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(c) Clifton Suspension Bridge Trust

Clifton Suspension Bridge

A large audience attended the Society’s March meeting to hear Mike Rowland’s talk on the history and construction of Clifton Suspension Bridge.

The bridge’s history begins in 1754, when William Vick, a Bristol wine merchant, died leaving £1,000 in his will for the construction of a stone bridge without tolls over the Avon gorge. This capital sum was to be invested and, once it had grown to £10,000, a competition was to be held to design the bridge.

(c) Clifton Suspension Bridge Trust

It became apparent that a stone bridge would be far too expensive and also that, with no public money to help fund the project, the bridge would be required to pay for itself. An Act of Parliament was passed altering the terms of Vick’s bequest so that an iron suspension bridge could be built and tolls charged.

In 1829, when the value of the bequest had reached £8,000, a committee was formed to oversee the competition and Thomas Telford, the leading civil engineer of the day, was asked to judge it. Telford rejected all 22 of the designs which were submitted, including four by Brunel, on the erroneous basis that it was impossible for a suspension bridge to span a distance greater than 600 feet. He then submitted his own design for a bridge supported by two towers rising from the bottom of the gorge. Telford, however, was foist on his own petard when the committee dismissed his design on cost grounds. The competition was reopened the following year and again Brunel was unsuccessful. A man who wouldn’t take “no” for an answer, Brunel gathered the judges together and lobbied them for two days until they revoked their original decision and awarded him the commission.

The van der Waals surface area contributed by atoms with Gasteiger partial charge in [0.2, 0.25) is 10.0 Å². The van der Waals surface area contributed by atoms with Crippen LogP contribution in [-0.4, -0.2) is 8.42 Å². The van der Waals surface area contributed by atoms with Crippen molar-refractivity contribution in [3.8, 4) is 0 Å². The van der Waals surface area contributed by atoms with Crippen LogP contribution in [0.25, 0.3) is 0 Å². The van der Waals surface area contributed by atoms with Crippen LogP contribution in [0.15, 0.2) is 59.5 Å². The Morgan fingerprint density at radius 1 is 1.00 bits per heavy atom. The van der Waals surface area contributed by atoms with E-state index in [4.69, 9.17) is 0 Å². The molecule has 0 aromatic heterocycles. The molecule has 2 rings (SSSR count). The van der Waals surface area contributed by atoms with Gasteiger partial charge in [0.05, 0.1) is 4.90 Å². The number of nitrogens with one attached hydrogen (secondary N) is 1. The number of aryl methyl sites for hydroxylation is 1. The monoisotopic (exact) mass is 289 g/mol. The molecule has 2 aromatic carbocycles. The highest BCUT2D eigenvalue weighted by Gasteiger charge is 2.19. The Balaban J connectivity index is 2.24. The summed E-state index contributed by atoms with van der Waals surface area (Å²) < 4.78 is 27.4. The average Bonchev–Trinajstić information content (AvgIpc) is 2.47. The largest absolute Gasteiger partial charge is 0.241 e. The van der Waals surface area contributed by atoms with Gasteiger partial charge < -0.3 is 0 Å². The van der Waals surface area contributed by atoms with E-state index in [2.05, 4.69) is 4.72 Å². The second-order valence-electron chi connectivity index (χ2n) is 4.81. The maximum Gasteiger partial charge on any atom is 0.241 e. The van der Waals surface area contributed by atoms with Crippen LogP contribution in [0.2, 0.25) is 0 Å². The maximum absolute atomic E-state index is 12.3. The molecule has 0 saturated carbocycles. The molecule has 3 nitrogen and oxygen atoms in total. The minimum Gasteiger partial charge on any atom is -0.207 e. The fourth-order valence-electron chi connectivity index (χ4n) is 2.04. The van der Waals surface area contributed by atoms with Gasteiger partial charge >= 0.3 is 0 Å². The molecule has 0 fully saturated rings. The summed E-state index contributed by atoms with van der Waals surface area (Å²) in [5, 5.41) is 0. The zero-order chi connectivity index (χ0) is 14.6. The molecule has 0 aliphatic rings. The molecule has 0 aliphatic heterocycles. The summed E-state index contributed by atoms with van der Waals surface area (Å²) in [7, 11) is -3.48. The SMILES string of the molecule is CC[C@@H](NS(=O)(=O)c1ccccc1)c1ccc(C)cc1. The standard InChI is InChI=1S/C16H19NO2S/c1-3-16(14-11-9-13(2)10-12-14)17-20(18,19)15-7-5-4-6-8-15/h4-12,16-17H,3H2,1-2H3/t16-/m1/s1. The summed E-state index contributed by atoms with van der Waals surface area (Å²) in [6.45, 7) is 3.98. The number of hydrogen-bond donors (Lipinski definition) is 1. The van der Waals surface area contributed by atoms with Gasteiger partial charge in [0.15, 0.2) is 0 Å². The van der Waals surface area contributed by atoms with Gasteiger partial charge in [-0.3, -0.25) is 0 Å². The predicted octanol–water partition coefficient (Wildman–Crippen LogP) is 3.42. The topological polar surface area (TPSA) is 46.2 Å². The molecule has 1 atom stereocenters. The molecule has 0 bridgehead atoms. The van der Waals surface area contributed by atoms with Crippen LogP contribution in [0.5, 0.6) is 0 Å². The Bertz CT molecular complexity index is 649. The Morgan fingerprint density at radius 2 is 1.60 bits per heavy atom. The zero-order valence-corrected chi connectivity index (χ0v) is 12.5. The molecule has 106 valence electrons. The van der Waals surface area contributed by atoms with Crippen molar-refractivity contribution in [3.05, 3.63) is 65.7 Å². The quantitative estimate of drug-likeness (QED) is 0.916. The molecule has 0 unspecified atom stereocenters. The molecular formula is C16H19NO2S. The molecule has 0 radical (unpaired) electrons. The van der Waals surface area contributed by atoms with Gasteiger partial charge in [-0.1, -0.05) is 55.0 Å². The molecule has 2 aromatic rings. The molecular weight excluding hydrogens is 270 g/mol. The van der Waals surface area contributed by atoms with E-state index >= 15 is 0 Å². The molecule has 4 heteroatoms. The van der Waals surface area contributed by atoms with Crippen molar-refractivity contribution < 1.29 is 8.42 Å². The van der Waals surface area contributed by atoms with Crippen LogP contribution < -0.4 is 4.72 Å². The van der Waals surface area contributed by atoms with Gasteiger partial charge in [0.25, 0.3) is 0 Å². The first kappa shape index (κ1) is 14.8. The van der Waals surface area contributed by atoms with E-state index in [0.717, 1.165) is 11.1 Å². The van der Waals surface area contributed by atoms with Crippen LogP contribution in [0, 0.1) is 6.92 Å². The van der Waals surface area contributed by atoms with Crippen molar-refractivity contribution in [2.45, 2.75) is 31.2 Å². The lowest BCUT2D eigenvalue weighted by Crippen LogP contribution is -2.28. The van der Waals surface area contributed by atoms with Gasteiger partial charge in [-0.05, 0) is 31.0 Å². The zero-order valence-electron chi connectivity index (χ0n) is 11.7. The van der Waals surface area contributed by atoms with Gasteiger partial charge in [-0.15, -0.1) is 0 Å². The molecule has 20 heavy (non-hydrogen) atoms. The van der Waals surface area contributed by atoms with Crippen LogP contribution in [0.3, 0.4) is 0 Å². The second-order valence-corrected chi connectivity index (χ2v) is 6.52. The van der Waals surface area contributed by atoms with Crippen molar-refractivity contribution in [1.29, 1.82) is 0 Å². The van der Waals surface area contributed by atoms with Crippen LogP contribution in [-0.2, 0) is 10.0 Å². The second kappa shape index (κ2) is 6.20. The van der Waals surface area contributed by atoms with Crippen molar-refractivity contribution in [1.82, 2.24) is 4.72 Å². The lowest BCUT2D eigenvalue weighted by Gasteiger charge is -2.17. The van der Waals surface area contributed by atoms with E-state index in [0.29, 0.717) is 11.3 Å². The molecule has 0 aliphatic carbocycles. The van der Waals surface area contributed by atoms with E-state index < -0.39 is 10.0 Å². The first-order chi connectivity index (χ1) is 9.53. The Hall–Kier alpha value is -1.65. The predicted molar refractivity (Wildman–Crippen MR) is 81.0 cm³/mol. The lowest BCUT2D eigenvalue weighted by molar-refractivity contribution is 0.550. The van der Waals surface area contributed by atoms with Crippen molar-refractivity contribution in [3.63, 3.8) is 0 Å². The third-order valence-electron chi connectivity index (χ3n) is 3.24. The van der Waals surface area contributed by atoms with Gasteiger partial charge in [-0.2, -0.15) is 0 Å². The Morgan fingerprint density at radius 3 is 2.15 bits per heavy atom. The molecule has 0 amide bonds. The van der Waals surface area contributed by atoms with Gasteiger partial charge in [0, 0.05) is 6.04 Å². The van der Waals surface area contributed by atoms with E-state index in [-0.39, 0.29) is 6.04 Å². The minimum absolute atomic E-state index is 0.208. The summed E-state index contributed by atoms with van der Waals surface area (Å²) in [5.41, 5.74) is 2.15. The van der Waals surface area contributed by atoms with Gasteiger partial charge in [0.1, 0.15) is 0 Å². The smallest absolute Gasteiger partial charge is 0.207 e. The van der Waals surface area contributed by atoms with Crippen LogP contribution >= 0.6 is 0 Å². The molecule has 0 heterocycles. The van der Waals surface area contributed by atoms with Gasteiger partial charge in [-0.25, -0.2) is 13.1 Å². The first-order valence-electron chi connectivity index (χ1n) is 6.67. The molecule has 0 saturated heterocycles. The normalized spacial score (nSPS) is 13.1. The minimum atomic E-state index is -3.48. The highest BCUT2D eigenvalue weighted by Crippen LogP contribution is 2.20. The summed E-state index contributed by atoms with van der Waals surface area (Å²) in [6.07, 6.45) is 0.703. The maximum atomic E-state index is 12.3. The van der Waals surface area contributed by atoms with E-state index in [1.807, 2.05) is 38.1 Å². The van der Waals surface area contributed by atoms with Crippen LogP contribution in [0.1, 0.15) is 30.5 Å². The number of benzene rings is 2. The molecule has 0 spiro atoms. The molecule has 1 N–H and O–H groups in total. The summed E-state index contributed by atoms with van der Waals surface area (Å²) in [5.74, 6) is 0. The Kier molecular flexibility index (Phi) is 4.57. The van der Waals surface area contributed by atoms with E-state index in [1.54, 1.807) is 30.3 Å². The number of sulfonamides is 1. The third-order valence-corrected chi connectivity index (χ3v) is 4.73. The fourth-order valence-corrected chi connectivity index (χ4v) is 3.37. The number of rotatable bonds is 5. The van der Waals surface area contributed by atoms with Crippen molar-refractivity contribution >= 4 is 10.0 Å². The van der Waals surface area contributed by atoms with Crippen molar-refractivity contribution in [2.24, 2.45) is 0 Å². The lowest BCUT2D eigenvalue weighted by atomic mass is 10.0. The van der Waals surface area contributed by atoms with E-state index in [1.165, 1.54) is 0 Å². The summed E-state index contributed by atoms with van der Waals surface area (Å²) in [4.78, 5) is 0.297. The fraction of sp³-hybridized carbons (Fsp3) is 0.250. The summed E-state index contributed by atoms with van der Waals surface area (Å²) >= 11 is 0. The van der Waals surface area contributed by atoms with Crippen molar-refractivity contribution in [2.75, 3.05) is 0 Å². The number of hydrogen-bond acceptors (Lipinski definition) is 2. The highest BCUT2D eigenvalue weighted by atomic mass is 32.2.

In 1831 a ceremony was held on the Clifton side to mark the commencement of work, but the project was dogged by political and financial difficulties and by 1843, with only the piers completed, the project had been abandoned.

When Brunel died in 1859 the Institution of Civil Engineers resolved that the bridge should be completed as a fitting memorial. The project was placed in the hands of Sir John Hawkshaw and William Henry Barlow, who made some alterations to Brunel’s original design, increasing the width of the deck (had they not done so it is likely that the bridge would have been purely pedestrian today) and doing away with Brunel’s Egyptian-inspired ornamentation, which included sphinxes on top of the piers.

(c) Clifton Suspension Bridge Trust

The bridge was constructed by shipping a rope across the gorge which was then used to pull wires across. Once the wires were taut, planks were laid across the gorge on top of them and the chains from which the deck is suspended built link by link on top of the planks. The first rods were then hung from the chains and the deck constructed incrementally from each pier as each pair of rods was hung, finally meeting in the middle. The bridge was formally opened in 1864.

Mr Rowland also shared one of the hidden secrets of the bridge’s construction. The Leigh Woods pier rests upon a large sandstone-clad abutment which had been thought to be solid: there were no plans or records to indicate otherwise, and a borehole made by a local engineer had discovered no cavities. However, in 2002 an ultrasound of the abutment was carried out which revealed a void and led to the discovery of 12 vaulted chambers up to 35 feet high, filled with an impressive array of stalagmites and stalactites.

Today more than four million cars cross the bridge every year: when one considers that it was designed to carry light horse-drawn traffic and pedestrians, this is a remarkable testament to the genius of Brunel.

The Thornbury Local History and Archaeology Society always welcomes new and occasional members. Details of our programme can be found on this website, the library or the Town Hall. Our meetings are on the second Tuesday of the month, held at St Mary's Church Hall beginning at 7.30. Visitors are always welcome at the society for the small charge of £3.

See also

The Thornbury Local History and Archaeology Society main page
Local History


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